As I continued to wait, there was another exchange of naira notes by another customer. At this point I have seen what looked like a pattern. In mathematics, it is usually said that it takes two points to determine a specific straight line. With the second customer I can now draw the straight line. What that means is that I can now draw the conclusion that greasing palms is conventional, if not at this facility at least with Mr. Albert.
Then minutes after, another customer breezed in and immediately started chatting with a member of staff. I’m not saying you don’t have to be friendly with staff members. That’s not what I’m saying.
What I’m saying is that such attitude in the office isn’t necessary. Such can be done after hours. Such chatting as we all know is a preliminary step towards getting a faster service. Such attitude corrupts the system. Such attitude, though may look healthy on the inside to those involved, may not look healthy on the outside because other people are involved.
What else am I saying?
I’m also saying that some people frown at “first come, first served” policy because they are so impatient to wait for their turn just like our driver who double crossed other drivers in order to cut down his waiting time at the check point.
Now, because some people are so impatient, they want everybody to do them a favour and they are ready to bribe their way through if that is what it will take.
You’ll agree with me that bribery and corruption is now a tradition in Nigeria.
There is one clear fact we have to note about “first come, first served.” The policy of serving those who come first is not a crime and it is one of those things we Nigerians take for granted. There is no pretense about it. It is a daily occurrence. It happens at the banks, it happens at the hospitals, it happens at airline check-in counters at our airports, it happens at the various motor parks around the country etc.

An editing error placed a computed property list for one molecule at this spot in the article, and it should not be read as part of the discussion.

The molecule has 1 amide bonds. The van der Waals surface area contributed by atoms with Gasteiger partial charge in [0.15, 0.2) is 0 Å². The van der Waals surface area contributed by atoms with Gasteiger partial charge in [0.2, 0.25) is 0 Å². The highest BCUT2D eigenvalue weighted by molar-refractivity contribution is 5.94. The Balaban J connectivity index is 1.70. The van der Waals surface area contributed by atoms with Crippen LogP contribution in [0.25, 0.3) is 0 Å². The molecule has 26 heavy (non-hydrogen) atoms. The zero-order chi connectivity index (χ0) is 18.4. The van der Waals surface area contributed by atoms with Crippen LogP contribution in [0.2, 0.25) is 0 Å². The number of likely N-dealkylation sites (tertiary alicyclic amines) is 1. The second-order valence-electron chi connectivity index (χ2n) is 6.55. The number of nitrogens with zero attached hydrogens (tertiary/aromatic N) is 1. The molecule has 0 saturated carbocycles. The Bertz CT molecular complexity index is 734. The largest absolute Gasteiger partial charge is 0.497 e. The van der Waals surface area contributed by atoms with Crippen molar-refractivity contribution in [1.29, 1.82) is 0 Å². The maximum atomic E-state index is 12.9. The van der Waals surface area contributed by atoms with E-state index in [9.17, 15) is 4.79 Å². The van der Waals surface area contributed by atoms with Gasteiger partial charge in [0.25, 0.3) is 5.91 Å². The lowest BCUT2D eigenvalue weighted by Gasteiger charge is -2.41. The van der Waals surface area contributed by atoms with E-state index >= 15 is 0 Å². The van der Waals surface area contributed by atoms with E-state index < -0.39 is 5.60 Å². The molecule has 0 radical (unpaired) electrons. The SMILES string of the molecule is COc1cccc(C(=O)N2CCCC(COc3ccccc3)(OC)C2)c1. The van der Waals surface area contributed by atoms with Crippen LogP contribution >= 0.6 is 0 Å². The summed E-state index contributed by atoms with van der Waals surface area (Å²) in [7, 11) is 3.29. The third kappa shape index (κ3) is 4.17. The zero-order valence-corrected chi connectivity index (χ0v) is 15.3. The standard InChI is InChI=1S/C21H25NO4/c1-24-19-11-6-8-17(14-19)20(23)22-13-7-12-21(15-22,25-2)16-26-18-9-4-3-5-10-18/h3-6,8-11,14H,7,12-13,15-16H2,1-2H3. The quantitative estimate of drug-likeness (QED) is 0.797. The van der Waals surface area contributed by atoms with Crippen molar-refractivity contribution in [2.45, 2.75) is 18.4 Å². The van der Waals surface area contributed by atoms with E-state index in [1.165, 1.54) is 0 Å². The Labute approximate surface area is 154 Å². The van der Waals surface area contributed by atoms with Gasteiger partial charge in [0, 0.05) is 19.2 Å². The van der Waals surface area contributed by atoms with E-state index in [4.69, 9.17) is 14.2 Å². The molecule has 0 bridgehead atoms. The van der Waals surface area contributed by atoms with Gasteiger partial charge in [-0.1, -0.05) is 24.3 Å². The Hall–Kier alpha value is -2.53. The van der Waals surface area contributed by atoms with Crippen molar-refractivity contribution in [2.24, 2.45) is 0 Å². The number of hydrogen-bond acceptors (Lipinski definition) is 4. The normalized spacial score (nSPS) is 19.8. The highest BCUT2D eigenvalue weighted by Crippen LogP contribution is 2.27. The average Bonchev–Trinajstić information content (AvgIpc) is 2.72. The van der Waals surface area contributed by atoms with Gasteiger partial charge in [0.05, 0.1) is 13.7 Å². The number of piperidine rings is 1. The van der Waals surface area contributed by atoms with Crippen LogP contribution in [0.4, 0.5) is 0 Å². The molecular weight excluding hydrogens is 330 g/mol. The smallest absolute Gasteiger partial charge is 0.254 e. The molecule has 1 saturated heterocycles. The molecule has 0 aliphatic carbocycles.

Like haters of African time, advocates of “first come, first served” policy aren’t many. They are in the minority. They are in the minority because our society hates orderliness.
We give reasons to explain away our impatience, we give reasons to explain away our laissez faire attitude towards certain things, some we take for granted, we give reasons to explain away our disobedience at the lights, we give reasons to explain away our dishonesty and disrespect towards the Igbo Language, we give reasons to explain away our hatred for orderliness and love for disorderliness in traffic and disorderliness in general, we give reasons to explain away jumping the queue at banks and other public institutions etc.
We give reasons to explain away everything we do wrong that we should be doing right.
Now when it comes to the advocates of “first come, first served”, their demand is simple. Their demand is simple because they are not asking for even a near perfect society, let alone a perfect one. There has never been a perfect society and there will never be a perfect society unless by definition. Moreover, no society in any generation had ever sought for a perfect society.
We can only seek for a perfect society in pretense for it encourages a continuous steady effort towards a better society.
In conclusion therefore, the advocates of “first come, first served” are asking for a better society which can come if we can both individually and collectively work towards it. Let’s do just that. Read more.
Paul Chika Emekwulu